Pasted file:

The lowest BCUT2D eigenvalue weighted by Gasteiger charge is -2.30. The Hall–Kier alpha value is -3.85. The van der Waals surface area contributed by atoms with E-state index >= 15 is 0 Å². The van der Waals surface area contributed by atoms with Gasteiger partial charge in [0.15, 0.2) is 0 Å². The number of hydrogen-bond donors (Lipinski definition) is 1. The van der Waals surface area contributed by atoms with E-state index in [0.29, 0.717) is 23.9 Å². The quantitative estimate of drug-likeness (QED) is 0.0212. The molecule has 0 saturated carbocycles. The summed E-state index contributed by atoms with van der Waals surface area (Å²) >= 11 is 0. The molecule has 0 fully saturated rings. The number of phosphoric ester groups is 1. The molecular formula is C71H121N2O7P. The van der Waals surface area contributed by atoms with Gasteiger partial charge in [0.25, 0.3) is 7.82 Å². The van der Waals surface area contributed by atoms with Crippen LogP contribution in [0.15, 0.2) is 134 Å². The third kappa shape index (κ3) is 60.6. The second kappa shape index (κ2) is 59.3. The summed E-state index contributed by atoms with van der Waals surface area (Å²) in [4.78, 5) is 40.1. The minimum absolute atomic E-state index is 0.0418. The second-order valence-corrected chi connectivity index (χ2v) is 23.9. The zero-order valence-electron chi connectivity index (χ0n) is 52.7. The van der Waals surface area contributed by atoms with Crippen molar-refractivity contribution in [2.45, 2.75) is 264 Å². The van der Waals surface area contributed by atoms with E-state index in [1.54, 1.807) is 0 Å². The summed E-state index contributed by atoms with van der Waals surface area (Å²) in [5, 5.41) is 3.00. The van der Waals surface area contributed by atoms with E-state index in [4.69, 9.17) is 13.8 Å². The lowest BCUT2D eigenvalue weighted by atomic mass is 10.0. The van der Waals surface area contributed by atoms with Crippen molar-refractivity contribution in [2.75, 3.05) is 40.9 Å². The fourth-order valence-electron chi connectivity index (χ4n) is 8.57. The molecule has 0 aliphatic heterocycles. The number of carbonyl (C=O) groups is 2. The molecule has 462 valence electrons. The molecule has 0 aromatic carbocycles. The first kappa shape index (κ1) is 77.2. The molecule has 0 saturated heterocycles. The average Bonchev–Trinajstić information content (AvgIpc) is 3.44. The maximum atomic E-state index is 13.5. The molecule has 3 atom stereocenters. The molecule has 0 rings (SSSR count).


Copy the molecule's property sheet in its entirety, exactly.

The lowest BCUT2D eigenvalue weighted by Gasteiger charge is -2.30. The Hall–Kier alpha value is -3.85. The van der Waals surface area contributed by atoms with E-state index >= 15 is 0 Å². The van der Waals surface area contributed by atoms with Gasteiger partial charge in [0.15, 0.2) is 0 Å². The number of hydrogen-bond donors (Lipinski definition) is 1. The van der Waals surface area contributed by atoms with E-state index in [0.29, 0.717) is 23.9 Å². The quantitative estimate of drug-likeness (QED) is 0.0212. The molecule has 0 saturated carbocycles. The summed E-state index contributed by atoms with van der Waals surface area (Å²) >= 11 is 0. The molecule has 0 fully saturated rings. The number of phosphoric ester groups is 1. The molecular formula is C71H121N2O7P. The van der Waals surface area contributed by atoms with Gasteiger partial charge in [0.25, 0.3) is 7.82 Å². The van der Waals surface area contributed by atoms with Crippen LogP contribution in [0.15, 0.2) is 134 Å². The third kappa shape index (κ3) is 60.6. The second kappa shape index (κ2) is 59.3. The summed E-state index contributed by atoms with van der Waals surface area (Å²) in [4.78, 5) is 40.1. The minimum absolute atomic E-state index is 0.0418. The second-order valence-corrected chi connectivity index (χ2v) is 23.9. The zero-order valence-electron chi connectivity index (χ0n) is 52.7. The van der Waals surface area contributed by atoms with Crippen molar-refractivity contribution in [2.45, 2.75) is 264 Å². The van der Waals surface area contributed by atoms with E-state index in [1.54, 1.807) is 0 Å². The summed E-state index contributed by atoms with van der Waals surface area (Å²) in [5, 5.41) is 3.00. The van der Waals surface area contributed by atoms with E-state index in [4.69, 9.17) is 13.8 Å². The lowest BCUT2D eigenvalue weighted by atomic mass is 10.0. The van der Waals surface area contributed by atoms with Crippen molar-refractivity contribution in [2.75, 3.05) is 40.9 Å². The fourth-order valence-electron chi connectivity index (χ4n) is 8.57. The molecule has 0 aliphatic heterocycles. The number of carbonyl (C=O) groups is 2. The molecule has 462 valence electrons. The molecule has 0 aromatic carbocycles. The first kappa shape index (κ1) is 77.2. The molecule has 0 saturated heterocycles. The average Bonchev–Trinajstić information content (AvgIpc) is 3.44. The maximum atomic E-state index is 13.5. The molecule has 3 atom stereocenters. The molecule has 0 rings (SSSR count).